Novelist and memoirist Harrison (Envy, 2005, etc.) revisits a 1984 killing.
The author conducted six three-hour interviews with Billy Gilley, now serving multiple life sentences after being convicted at age 18 of murdering his abusive parents and younger sister Becky. Harrison also spoke with the surviving sister, Jody, who claimed to have been sexually abused by both Billy and their father. Although Jody managed to rise above her sordid past, eventually graduating from Georgetown and becoming a successful businesswoman, she was guarded in her account of the killings and the troubled family life that preceded it. Harrison tried to bond by revealing that she too had experienced sexual abuse at the hands of her father, but Jody remained wary. Billy proved even more evasive. Arrested for burglary and arson several times before the murders, he argued that he clubbed his parents to death with a baseball bat to rescue himself and Jody from routine beatings and constant psychological abuse. That he was beaten and tormented by both parents seems undeniable, but Billy failed to explain why he went on to kill Becky and sidestepped the question of whether he felt any remorse. Harrison has clearly done diligent research, but she too often resorts to quoting psychological reports and court testimony. Overreaching for connections between her own troubled past and Jody’s, she produces an overwrought text that isn’t as revelatory as it aspires to be. She does convincingly draw the Gilleys’ downward spiral into abuse, alcoholism and violence, a descent with family precedent (Billy’s maternal grandmother had shot and killed her cheating husband). But readers may balk at a tawdry tale more depressing than meaningful, populated by characters more pitiable than complex.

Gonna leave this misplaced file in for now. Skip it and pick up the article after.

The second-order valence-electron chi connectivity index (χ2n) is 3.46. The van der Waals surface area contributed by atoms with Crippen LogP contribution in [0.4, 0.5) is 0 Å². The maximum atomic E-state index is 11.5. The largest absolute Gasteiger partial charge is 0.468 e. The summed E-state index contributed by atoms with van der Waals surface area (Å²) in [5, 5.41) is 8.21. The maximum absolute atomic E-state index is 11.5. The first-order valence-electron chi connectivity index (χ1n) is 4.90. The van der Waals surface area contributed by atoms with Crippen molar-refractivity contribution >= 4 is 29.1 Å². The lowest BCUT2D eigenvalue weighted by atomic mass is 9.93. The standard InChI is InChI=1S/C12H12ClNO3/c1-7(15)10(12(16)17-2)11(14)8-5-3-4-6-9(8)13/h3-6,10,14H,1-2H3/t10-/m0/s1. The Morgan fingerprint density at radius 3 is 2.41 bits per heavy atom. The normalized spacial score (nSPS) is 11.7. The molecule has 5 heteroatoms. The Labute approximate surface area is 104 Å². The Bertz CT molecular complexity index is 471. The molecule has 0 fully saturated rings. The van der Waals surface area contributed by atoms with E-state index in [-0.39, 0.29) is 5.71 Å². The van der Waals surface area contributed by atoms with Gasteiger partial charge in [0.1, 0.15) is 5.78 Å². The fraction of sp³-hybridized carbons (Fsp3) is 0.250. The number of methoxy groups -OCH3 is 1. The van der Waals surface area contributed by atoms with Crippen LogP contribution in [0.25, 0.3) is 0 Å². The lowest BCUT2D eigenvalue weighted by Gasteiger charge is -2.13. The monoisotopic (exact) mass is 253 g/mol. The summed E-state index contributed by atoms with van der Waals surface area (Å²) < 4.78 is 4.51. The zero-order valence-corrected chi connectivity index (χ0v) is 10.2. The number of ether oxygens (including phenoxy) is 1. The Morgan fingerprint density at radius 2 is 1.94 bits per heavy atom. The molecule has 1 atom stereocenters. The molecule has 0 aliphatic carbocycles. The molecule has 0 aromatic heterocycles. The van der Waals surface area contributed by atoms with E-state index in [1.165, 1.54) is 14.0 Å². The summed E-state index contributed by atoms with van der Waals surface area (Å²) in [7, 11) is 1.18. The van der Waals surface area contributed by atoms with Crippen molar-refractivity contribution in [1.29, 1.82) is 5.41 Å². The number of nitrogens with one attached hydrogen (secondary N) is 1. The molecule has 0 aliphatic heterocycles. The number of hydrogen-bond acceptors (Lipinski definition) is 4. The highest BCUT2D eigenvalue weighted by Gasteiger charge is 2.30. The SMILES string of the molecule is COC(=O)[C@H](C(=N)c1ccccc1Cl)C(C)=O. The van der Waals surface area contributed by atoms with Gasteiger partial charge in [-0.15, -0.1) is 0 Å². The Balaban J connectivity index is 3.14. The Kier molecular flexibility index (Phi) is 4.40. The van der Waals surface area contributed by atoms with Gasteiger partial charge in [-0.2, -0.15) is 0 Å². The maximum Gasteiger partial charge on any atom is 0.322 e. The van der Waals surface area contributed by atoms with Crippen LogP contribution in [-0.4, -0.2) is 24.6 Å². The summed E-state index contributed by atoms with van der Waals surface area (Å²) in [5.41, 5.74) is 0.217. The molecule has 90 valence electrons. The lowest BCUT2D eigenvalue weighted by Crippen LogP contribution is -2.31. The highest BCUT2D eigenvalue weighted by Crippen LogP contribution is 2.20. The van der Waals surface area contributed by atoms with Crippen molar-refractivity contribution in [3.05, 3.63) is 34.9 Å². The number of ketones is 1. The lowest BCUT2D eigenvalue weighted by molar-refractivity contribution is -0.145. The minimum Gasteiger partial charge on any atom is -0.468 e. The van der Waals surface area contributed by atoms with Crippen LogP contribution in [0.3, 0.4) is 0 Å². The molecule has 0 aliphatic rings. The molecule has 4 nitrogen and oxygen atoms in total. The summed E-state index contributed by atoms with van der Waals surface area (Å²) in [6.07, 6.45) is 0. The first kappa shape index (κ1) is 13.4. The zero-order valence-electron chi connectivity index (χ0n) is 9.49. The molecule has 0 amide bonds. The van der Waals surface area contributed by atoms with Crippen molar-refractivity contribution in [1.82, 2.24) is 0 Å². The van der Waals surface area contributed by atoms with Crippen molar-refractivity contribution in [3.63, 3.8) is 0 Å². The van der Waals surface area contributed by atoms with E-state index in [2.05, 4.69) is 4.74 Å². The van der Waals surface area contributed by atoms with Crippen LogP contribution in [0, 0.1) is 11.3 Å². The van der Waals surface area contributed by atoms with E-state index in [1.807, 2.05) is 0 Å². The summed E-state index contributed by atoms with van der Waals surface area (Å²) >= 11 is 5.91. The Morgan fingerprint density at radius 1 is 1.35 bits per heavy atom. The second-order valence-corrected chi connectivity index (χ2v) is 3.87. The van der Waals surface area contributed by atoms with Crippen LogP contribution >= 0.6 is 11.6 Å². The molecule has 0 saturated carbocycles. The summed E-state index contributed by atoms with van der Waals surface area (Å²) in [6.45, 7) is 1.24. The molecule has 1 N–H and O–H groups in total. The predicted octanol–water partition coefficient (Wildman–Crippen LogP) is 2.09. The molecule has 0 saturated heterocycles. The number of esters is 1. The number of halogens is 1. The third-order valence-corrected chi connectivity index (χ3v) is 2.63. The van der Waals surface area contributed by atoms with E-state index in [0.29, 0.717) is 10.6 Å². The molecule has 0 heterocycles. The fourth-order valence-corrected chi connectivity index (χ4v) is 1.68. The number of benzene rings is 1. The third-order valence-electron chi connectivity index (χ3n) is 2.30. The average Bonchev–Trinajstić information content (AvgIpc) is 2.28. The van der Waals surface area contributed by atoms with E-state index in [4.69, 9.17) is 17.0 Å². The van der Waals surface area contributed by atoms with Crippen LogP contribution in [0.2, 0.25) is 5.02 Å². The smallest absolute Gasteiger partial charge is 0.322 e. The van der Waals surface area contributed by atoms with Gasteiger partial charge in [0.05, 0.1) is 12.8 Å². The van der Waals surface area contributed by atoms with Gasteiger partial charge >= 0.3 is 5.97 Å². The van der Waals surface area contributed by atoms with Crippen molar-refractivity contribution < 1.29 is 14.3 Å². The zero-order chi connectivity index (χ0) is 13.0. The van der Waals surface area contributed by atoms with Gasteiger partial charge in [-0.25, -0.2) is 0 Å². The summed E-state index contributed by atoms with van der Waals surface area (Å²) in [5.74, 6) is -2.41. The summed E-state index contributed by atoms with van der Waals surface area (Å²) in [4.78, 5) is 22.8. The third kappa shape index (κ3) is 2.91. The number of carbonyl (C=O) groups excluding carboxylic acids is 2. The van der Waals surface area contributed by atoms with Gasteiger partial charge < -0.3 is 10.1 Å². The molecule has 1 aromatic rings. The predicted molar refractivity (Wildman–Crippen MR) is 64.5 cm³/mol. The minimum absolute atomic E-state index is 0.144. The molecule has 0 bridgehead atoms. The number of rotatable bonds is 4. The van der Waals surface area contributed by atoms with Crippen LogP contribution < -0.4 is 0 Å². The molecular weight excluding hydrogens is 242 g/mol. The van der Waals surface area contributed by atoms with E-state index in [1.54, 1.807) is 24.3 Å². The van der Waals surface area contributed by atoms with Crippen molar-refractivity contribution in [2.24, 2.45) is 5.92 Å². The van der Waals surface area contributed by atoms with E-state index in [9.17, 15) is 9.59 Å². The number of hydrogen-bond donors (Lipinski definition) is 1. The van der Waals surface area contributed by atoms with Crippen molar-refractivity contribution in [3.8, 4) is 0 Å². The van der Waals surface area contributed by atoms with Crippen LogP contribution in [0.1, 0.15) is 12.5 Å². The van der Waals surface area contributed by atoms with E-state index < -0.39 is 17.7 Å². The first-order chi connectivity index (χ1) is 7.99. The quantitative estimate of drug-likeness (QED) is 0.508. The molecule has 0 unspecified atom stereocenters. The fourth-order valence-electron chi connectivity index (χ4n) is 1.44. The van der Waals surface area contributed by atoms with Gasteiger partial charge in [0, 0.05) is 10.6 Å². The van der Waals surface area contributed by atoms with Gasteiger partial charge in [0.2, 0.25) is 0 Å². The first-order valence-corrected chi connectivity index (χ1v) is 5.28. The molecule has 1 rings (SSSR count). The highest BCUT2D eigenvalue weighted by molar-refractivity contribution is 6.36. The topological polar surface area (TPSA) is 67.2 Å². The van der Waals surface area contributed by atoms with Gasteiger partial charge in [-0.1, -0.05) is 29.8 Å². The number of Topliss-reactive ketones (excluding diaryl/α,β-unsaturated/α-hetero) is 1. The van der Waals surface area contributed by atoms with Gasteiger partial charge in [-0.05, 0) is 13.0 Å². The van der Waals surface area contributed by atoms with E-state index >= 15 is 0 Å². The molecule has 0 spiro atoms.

Worthy enough, but nowhere near the level of such true-crime masterpieces as In Cold Blood.